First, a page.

America in the 18th and 19th centuries was a place of major upheavals. The 18th century Industrial Revolution led to massive changes not only in the economic and social superstructure but also in the political superstructure of the United States. The Industrial Revolution pushed America into a capitalist state and inculcated the concept of nationalism and patriotism in the hearts of Americans. The amalgamation of both capitalism and nationalism resulted in massive changes in America characterized by class struggles, economic upheavals, and political pressures. Amidst all the happenings of the 18th and 19th century America one Russian immigrant Emma Goldman stood up to voice her disgust with the capitalist system and all its underpinnings. Emma Goldman heavily altered and shaped the course of American socio-economic and politico future and the effects of her agitations are still felt to date.
After years of trial and error inventors, James Watt and Mathew Boulton finally unveiled the steam engine in 1775. This was a major invention that generated steam power without reliance on human labor and promised to revolutionize the manufacturing world. The invention was a major success and by 1800 it was behind the Industrial Revolution that revolutionized production and manufacturing. The steam engine’s ability to generate power from coal-generated steam made production efficient, timely and cheap and therefore informed the shift from traditional methods of production and manufacturing to the modern reliance on industries (Capital and Labor). The industries still required human labor to run and the poor peasants, children, and emigrants were quickly hired as laborers. The laborers were a pittance and generally subjected to poor working conditions though the industries made huge revenues. As a matter of fact, industrialization made child labor rife as children were easily controlled and poorly paid (Capital and Labor). The shift to industrialization soon created a capitalist class who was extremely wealthy and powerful (Capital and Labor). Capitalism brought with it numerous challenges such as class struggle, economic upheavals and political pressures that negatively affected the poor.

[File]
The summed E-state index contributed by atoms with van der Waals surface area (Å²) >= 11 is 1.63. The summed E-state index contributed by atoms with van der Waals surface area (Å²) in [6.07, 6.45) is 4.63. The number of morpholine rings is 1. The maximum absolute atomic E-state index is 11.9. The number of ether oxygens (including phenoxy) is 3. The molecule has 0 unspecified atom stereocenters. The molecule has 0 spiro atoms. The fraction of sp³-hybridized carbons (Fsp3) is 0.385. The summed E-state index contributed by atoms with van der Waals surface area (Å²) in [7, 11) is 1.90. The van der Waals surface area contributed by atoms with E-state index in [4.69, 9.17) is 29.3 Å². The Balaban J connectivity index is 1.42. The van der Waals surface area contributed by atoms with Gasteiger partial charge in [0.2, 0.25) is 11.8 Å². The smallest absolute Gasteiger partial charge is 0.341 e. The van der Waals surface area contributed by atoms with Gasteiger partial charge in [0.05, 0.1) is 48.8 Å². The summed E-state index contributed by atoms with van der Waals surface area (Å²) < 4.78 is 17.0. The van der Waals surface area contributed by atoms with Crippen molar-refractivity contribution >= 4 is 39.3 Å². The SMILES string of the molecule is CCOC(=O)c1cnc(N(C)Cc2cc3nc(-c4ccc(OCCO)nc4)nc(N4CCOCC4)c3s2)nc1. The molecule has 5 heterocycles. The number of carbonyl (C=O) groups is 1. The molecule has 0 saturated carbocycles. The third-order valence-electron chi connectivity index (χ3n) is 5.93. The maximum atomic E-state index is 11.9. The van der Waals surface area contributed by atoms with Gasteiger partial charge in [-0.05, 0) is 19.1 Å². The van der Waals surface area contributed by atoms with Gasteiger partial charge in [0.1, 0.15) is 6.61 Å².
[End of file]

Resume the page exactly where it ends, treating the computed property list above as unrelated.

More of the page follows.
In the midst of the numerous upheavals and boisterous furor in the United States, a young Emma Goldman decided to immigrate to America. Emma Goldman was born in 1869 in Knovo, present-day Lithuania and immigrated to America in 1885 (Chalberg 16). Emma Goldman got recruited as a laborer in a clothes factory as a seamstress. Here she experienced the brutality of capitalism first hand as she was paid peanuts after a full day of work and subjected to inhumane working conditions. Emma Goldman in 1886 witnessed the Haymarket executions where hundreds of demonstrating workers were bombed, shot at and beaten. The Haymarket executions made Emma Goldman politically conscious and opened her eyes to the inner workings of the politico-economic superstructure termed capitalism (Chalberg 78). Goldman took to studies and deeply read the writings of Friedrich Nietzsche, Ralph Waldo Emerson, and Henry David Thoreau. From her readings and personal experiences as a worker in capitalist America, she became an anarchist political activist. She detested and agitated against the workings of Capitalism, government, religion and challenges the contemporary views on sexuality.
Goldman’s political consciousness was further heightened when his long term boyfriend, Alexander Berkman, was sentenced to more than twenty years for the attempted murder of industrialist Henry Clay Frick. Goldman developed her anarchist political philosophy and became massively involved in the planning of labor protests and strikes and this led to her several arrests (Chalberg 143). She also agitated for the publication of information concerning birth control and was involved in the issuing of pro-birth control lectures and dissemination of relevant articles. Goldman got arrested for her actions of disseminating pro-birth control information and was subsequently incarcerated.